Your Friday Briefing – The New York Times
Trump faces trial after a bipartisan impeachment
President Trump, who became the first U.S. president to be impeached twice, is facing a trial in the Senate that could disqualify him from running for office again.
The trial will probably not start before the presidential inauguration of Joe Biden next Wednesday, leaving a host of next steps up in the air. The Senate’s Republican leader in effect handed responsibility for the process to Democrats, who will soon control the chamber. Here’s what comes next.
A divided party: “The president bears responsibility for Wednesday’s attack on Congress by mob rioters,” said the House’s top Republican, Kevin McCarthy. Ten Republicans broke from the president in a remarkable way, and voted to impeach. It wasn’t anywhere near a majority, but as David Leonhardt, the writer of The Morning, put it, it was “an unusually bipartisan” affair, with more defections from his party than any previous president besides Richard Nixon.
Police force in crisis: As security measures envelop Washington, the chief of police for the Capitol building and two top security officials resigned, three officers have been suspended, and more than a dozen are being investigated for their actions during the riot at the Capitol.
W.H.O. team arrives in Wuhan
More than a year after a new coronavirus first emerged in China, a team of experts from the World Health Organization arrived in Wuhan on Thursday to begin hunting for its source.
But China is making the process harder. Two experts from the 15-member team were barred from entry at the last minute, and it’s unclear how much access they will get for the painstaking process of tracing the source of the virus.
Critics say Beijing’s desire for control means the inquiry will probably be more political than scientific. The pandemic hurt China’s reputation, with many foreign governments still angry that Beijing did not do more to contain the crisis in its earliest stages. Propagandists will most likely try to use the W.H.O. inquiry to help shore up China’s image.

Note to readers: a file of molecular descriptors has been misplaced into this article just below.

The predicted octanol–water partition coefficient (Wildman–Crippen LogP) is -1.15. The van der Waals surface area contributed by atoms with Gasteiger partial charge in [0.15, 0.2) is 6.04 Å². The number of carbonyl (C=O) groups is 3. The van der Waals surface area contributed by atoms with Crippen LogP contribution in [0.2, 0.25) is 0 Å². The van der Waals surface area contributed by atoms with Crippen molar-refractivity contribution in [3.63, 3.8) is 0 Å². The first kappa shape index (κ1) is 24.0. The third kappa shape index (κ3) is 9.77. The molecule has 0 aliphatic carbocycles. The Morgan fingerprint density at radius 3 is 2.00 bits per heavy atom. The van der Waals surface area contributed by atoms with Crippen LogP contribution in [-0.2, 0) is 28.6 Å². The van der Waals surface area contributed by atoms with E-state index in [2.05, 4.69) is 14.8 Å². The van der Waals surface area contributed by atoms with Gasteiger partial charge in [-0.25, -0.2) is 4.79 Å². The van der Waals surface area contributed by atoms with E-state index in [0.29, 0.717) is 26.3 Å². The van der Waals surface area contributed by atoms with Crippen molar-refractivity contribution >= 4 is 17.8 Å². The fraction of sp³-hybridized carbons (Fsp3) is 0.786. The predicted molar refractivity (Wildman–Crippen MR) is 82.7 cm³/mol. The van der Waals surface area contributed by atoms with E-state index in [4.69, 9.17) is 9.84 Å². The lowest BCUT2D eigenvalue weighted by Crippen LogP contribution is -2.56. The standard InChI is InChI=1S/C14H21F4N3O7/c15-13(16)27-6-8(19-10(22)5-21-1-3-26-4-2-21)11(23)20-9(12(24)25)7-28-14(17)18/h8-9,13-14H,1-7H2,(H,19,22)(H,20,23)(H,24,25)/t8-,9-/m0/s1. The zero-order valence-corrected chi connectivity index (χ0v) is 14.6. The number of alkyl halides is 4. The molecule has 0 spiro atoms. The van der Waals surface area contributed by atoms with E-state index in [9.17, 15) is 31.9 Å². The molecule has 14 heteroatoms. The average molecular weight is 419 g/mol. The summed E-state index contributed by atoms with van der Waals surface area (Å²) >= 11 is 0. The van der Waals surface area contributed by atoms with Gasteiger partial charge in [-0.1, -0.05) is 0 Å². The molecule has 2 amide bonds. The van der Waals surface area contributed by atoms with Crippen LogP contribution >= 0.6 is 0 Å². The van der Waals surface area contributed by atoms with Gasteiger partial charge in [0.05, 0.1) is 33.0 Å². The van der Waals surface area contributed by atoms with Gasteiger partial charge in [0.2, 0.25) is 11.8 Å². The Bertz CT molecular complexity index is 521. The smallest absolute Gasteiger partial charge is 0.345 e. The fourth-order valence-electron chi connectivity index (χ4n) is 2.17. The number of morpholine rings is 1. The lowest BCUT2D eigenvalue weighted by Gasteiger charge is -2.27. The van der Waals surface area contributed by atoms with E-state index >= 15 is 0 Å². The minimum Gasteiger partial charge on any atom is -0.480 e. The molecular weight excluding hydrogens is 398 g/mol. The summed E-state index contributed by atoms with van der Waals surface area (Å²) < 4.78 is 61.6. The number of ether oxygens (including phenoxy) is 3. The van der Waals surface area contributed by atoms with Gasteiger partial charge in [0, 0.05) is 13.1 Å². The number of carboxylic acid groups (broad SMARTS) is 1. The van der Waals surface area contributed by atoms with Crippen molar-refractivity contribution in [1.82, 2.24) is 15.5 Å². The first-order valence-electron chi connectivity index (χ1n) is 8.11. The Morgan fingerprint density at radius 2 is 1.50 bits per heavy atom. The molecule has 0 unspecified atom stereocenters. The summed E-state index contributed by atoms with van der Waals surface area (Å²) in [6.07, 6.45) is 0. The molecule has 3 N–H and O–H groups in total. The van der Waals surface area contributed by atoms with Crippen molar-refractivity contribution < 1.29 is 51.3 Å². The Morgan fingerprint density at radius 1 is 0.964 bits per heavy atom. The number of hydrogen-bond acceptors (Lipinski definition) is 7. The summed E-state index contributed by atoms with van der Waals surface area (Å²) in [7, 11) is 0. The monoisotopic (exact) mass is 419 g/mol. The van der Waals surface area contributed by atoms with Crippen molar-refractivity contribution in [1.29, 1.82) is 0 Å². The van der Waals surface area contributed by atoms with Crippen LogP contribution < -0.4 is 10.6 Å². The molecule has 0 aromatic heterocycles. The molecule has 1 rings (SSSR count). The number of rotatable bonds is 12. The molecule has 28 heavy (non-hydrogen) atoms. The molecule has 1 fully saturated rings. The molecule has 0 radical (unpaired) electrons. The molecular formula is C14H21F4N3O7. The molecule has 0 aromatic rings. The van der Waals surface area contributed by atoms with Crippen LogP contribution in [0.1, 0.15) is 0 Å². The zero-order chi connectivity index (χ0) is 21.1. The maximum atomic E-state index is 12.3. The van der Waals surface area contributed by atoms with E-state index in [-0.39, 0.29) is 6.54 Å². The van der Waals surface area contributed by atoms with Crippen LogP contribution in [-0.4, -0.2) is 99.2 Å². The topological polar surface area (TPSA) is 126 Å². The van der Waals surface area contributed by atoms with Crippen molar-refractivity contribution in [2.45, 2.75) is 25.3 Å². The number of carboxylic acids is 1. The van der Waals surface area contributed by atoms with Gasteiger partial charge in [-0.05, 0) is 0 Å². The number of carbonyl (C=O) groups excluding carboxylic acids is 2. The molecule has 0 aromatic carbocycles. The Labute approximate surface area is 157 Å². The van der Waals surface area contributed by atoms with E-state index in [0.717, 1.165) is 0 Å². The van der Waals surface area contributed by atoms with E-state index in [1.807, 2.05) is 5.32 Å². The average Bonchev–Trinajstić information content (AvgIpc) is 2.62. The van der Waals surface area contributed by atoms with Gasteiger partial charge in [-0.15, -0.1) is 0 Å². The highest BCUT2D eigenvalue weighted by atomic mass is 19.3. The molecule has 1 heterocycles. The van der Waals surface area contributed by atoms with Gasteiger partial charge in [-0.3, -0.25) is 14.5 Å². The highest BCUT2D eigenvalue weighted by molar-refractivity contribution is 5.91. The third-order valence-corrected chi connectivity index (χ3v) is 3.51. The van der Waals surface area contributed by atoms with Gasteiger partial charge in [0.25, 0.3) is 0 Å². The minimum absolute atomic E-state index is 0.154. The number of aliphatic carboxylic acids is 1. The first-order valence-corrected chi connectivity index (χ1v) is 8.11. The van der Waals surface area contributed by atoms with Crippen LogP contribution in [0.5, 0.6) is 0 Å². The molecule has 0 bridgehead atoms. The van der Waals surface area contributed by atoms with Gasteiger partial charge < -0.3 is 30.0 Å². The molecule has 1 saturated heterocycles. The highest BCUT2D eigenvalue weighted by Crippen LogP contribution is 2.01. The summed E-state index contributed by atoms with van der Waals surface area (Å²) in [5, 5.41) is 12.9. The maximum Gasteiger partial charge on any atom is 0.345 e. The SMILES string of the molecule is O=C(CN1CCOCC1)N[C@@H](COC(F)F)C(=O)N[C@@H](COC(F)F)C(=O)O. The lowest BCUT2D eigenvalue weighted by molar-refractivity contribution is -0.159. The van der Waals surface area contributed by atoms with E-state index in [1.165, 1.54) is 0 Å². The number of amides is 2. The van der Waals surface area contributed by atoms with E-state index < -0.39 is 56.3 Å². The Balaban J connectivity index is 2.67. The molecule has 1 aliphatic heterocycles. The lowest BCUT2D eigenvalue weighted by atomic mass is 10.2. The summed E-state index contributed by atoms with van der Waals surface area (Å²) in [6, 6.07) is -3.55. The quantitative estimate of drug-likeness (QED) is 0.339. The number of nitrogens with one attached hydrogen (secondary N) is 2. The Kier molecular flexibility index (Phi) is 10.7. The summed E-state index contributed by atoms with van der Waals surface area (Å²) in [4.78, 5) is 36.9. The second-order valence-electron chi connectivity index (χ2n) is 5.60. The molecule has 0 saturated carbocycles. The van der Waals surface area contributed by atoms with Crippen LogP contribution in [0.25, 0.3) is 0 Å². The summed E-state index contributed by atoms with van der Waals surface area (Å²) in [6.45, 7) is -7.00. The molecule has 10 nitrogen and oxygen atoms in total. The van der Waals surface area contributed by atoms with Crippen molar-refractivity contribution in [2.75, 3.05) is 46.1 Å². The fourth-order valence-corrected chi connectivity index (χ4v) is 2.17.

Related: China reported a coronavirus death for the first time since May. Flare-ups may get in the way of W.H.O. investigators.
Here are the latest updates and maps of the pandemic.
In other developments:
Huawei tycoon’s detention: massages and art lessons
The Huawei executive Meng Wanzhou, who is wanted by the U.S. on fraud charges, has been leading a cushy life in her mansion in Vancouver. She is allowed to conduct business for the tech giant, meet her family and go shopping while out on $8 million in bail and awaiting the outcome of her extradition hearing.
But now it turns out that her life is even cushier than previously known and that she wants even more freedoms, like being allowed out without guards, according to new details that emerged during a two-day bail hearing this week.
Details: Ms. Meng receives regular private painting lessons and massages at the mansion. She has gone on private shopping sprees at stores reserved for her and her entourage, albeit with a GPS tracker on her left ankle. She spent Christmas Day at a restaurant that opened just for her, her husband, her two children and 10 other guests.
In comparison: Critics in Canada have contrasted her conditions with the dire, truncated lives of two Canadians jailed by China in apparent retaliation. Her detention has severely strained Canada’s relations with China.